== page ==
The Garden Project at Jose Soria orphanage, La Paz

Our volunteer team has been working with Bolivian orphans in La Paz for more than two months now, and as well as running workshops with the children on everything from breakdancing to knitting, we’ve started our final project at the home – remodelling waste ground in the centre of the orphanage to create a fun and interactive garden space for the children to use.

It’s not just about creating a nicer physical space for the kids (which is nevertheless important, as the home is a concrete jungle with no green areas or trees), we also want there to be an educational side to the garden – the basic rights of children.

We’ve spent the last week furiously digging up the weeds that were choking the ground, with a lot of help from the kids. The children have a huge amount of energy, which can be hard to control in a classroom, but give them a spade and a physical goal and they seem to magically morph into super keen gardeners. We’d never have cleared so much of the grass without them.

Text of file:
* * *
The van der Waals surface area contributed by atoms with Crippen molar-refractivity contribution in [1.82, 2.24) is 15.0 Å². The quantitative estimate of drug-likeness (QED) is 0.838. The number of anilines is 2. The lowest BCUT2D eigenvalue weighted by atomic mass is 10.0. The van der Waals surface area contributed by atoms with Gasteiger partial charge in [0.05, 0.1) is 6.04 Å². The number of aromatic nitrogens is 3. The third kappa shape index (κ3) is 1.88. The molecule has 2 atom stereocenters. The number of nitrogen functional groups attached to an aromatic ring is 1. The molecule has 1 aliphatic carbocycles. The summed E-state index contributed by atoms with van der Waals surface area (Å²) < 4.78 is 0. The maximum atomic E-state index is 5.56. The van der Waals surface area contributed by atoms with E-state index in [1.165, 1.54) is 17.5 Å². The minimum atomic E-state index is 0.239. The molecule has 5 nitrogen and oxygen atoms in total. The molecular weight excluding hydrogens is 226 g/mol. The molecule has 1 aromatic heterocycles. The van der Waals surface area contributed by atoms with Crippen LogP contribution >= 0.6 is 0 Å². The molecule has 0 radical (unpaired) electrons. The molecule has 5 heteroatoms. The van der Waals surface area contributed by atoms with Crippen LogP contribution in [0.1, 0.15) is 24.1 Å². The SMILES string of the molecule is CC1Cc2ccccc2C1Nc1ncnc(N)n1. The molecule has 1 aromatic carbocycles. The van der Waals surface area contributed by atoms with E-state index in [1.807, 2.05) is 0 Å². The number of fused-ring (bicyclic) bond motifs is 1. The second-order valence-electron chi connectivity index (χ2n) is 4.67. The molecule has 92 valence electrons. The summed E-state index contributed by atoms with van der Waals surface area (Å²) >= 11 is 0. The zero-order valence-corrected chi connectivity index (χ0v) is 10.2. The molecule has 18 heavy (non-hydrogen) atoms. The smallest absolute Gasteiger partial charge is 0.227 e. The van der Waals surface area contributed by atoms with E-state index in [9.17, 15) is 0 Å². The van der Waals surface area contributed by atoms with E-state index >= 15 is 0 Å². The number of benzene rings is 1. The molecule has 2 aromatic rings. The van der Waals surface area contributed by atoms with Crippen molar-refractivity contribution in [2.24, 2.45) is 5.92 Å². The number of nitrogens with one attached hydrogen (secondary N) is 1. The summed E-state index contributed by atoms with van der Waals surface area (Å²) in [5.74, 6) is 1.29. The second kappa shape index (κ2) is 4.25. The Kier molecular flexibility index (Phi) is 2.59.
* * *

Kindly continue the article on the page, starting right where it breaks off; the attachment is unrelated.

The site doesn’t look like much yet, but the plan is to take up all the dead grass, and then set about painting the walls in bright rainbow stripes. After that, the children are going to learn about some of their fundamental rights (such as the right to play or to education) and design pictures that depict those rights. Then we’ll help them to paint those images onto walls and tree trunks around the garden. We’re going to make the space feel exciting and interactive by filling it with painted stones, mosaics and tiled paths to different areas.

We’ve loved teaching workshops with the kids, but the garden project feels even more special – seeing the change right in front of our eyes makes spending hours on our knees in mud fighting earwigs feel completely worth it, and for me getting to work outdoors and get muddy again is fantastic! The added bonus is that the kids seem to love helping us and are incredibly excited to start painting soon. Giving them a creative project as well as improving the physical space they live in 24/7 is one of the most fulfilling things we’ve done in Bolivia.


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